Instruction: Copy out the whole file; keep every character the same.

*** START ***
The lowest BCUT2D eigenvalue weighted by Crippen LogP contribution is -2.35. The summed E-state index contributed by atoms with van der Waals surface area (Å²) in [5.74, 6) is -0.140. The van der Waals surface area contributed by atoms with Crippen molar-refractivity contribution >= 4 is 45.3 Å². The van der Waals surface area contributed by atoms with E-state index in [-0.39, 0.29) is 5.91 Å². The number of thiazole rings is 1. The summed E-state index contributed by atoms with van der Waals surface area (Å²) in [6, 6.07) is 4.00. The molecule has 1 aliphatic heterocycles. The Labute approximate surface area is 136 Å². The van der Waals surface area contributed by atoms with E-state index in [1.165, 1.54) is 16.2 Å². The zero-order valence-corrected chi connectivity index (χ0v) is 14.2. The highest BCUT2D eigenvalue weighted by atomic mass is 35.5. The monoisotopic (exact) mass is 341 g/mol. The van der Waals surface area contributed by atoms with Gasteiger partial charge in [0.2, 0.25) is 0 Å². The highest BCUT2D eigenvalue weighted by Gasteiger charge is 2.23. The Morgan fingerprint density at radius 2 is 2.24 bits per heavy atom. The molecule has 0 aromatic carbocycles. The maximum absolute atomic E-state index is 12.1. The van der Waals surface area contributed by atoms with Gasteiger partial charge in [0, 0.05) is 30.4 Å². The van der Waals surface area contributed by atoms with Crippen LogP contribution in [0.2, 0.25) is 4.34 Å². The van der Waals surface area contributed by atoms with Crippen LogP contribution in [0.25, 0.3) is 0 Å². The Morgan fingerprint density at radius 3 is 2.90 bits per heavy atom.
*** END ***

The lowest BCUT2D eigenvalue weighted by Crippen LogP contribution is -2.35. The summed E-state index contributed by atoms with van der Waals surface area (Å²) in [5.74, 6) is -0.140. The van der Waals surface area contributed by atoms with Crippen molar-refractivity contribution >= 4 is 45.3 Å². The van der Waals surface area contributed by atoms with E-state index in [-0.39, 0.29) is 5.91 Å². The number of thiazole rings is 1. The summed E-state index contributed by atoms with van der Waals surface area (Å²) in [6, 6.07) is 4.00. The molecule has 1 aliphatic heterocycles. The Labute approximate surface area is 136 Å². The van der Waals surface area contributed by atoms with E-state index in [1.165, 1.54) is 16.2 Å². The zero-order valence-corrected chi connectivity index (χ0v) is 14.2. The highest BCUT2D eigenvalue weighted by atomic mass is 35.5. The monoisotopic (exact) mass is 341 g/mol. The van der Waals surface area contributed by atoms with Gasteiger partial charge in [0.2, 0.25) is 0 Å². The highest BCUT2D eigenvalue weighted by Gasteiger charge is 2.23. The Morgan fingerprint density at radius 2 is 2.24 bits per heavy atom. The molecule has 0 aromatic carbocycles. The maximum absolute atomic E-state index is 12.1. The van der Waals surface area contributed by atoms with Gasteiger partial charge in [0, 0.05) is 30.4 Å². The van der Waals surface area contributed by atoms with Crippen LogP contribution in [0.2, 0.25) is 4.34 Å². The van der Waals surface area contributed by atoms with Crippen LogP contribution in [0.25, 0.3) is 0 Å². The Morgan fingerprint density at radius 3 is 2.90 bits per heavy atom.